Patented July 11, 1961 2 Y path. More specifically this invention comprises providing two single sonic two-electrical terminal transducers coupled to the flowing lluid and spaced apart therein, simultaneously supplying electrical pulses of identical coniiguration to each of said two transducers, thus causing sonic pulses to be propagated from one transducer to the other, .allowing each transducer to receive the sonic pulses propagated from the other transducer and measuring the difference in phase or time be-j tween the received pulses relative to the dijerence in phase between the initial pulses. 'I'he difference in phase, for example, can be translated intofa voltage which is directly proportional to the velocity of the flowing fluid and inversely proportional to the square of the speed of sound Vin the fluid at the particular temperature. Where pulses are short and the band width wide, it is preferable to measure time directly rather than phase difference.l Further, where `the temperature and composition of iluid are essentially known and constant, 4a pre-set repetition rate may be used. The repetition rate of the primary electrical pulses is preferably controlled by the time it takes a single sonic pulse to arrive at its opposite transducer and be reflected back to its source. 'Ihe repetition rate is thus proportional to the speed of sound in the iluid. By appropriate computing circuits the velocity of the duid can be measured independently of temperature and turbulence in the fluid.

In the case of pipe materials having -low absorption of sonic energy in the wall at the selected frequency, transducers are mounted inside the pipe and thus directly coupled to the fluid, as in the case of metal pipes.l With pipe materialshaving a relatively high absorption of sonic energy in the wall, the transducers may be coupled through the pipe by being mounted on the outside as in the case of plastic pipes, or plastic windows in metal pipes. It should be noted that the term transducer is used in this speciiication and appended claims to denote a transducer having two electrical terminals and one sonic terminal, such as a single quartz crystal, a single barium titanate unit, or a single magnetostriction assembly. It is preferred that the orientation of the transducers be such that they be directly opposed to one another as regards maximum amount of propagation. In the case fof directly coupled transducers, it is preferred to space them so as to oppose each other along the axis of ow. In the case of exteriorly mounted or indirectlyI coupled transducers, they are preferably mounted parallel to the axis of ow.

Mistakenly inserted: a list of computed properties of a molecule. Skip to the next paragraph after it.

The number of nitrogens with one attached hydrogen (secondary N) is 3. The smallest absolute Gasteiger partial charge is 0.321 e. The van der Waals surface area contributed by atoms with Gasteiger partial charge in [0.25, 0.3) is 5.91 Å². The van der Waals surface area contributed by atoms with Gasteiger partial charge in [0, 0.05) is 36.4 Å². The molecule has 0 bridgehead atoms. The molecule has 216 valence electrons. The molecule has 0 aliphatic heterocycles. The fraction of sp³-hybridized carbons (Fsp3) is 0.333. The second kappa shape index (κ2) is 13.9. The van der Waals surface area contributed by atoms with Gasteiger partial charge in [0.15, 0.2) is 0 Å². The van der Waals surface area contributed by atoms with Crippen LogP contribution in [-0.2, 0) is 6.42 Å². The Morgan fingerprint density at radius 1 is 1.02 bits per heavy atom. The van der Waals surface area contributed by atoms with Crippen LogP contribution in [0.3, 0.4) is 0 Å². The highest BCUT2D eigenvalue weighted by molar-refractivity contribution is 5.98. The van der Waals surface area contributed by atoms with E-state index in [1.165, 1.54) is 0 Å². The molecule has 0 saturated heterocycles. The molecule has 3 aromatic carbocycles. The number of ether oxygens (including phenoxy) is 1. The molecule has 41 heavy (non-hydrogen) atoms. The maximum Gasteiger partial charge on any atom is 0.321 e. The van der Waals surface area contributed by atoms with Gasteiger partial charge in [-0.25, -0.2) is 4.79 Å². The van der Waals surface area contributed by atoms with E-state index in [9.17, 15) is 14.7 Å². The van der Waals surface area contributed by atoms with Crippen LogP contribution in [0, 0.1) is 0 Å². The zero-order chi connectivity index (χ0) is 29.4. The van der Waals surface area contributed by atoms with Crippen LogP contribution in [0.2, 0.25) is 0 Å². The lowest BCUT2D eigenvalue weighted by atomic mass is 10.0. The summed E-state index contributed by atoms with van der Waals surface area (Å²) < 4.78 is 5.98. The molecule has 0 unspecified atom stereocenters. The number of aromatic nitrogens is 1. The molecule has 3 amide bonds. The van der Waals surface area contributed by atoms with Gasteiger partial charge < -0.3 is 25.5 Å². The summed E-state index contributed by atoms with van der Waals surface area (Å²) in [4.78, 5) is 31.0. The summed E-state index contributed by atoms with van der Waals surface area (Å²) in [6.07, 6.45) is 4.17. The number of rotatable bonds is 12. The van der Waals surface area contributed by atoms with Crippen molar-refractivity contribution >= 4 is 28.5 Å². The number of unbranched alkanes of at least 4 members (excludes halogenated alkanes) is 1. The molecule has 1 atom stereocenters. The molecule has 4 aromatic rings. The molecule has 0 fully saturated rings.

Other objects and advantages of this invention Will be apparent from a detailed description of a specilic embodiment of this invention, with reference to the ap-AV pended drawings, wherein FIGURE l is a longitudinal section of a U-shaped metal pipe -showing transducers mounted inside and axially;

FIGURE 2. is a longitudinal section of Ia metal pipe showing two transducers mounted inside the pipe in specially prepared extensions so that the rectilinear path between them intersects the axis of the pipe;

FIGURE 3 is a longitudinal section of a plastic pipe showing two externally mounted transducers aligned along aline parallel to the axis of the pipe so that the` transverse waves are propagated along the axis; f

FIGURE 4 is a general diagrammatic view of cir-4 cuitry for use with the transducers;

FIGURE 5 is a diagrammatic View of used in a preferred embodiment; and

FIGURE 6 is a diagrammatic view of used in another embodiment.

In FIGURES l, 2, and 3, A in each case denotes the upstream transducer, while B denotes the downstreamT the circuitryl the circuitry transducer. The dotted rines in FIGURES 1 and z inustrate the path of propagation between the transducers. In FIGURE 3 the dotted lines are used to illustrate the transverse mode of vibration.

' While positioning of transducers can be done in various ways in the pipe, it is preferred to use the diagonal arrangement of FIGURE 2 for directly coupled transducers in ordinary flow as opposed to the U-bend of FIGURE 1, since the latter U-bend may introduce nonoharacteristic qualities which would be reflected in the readings.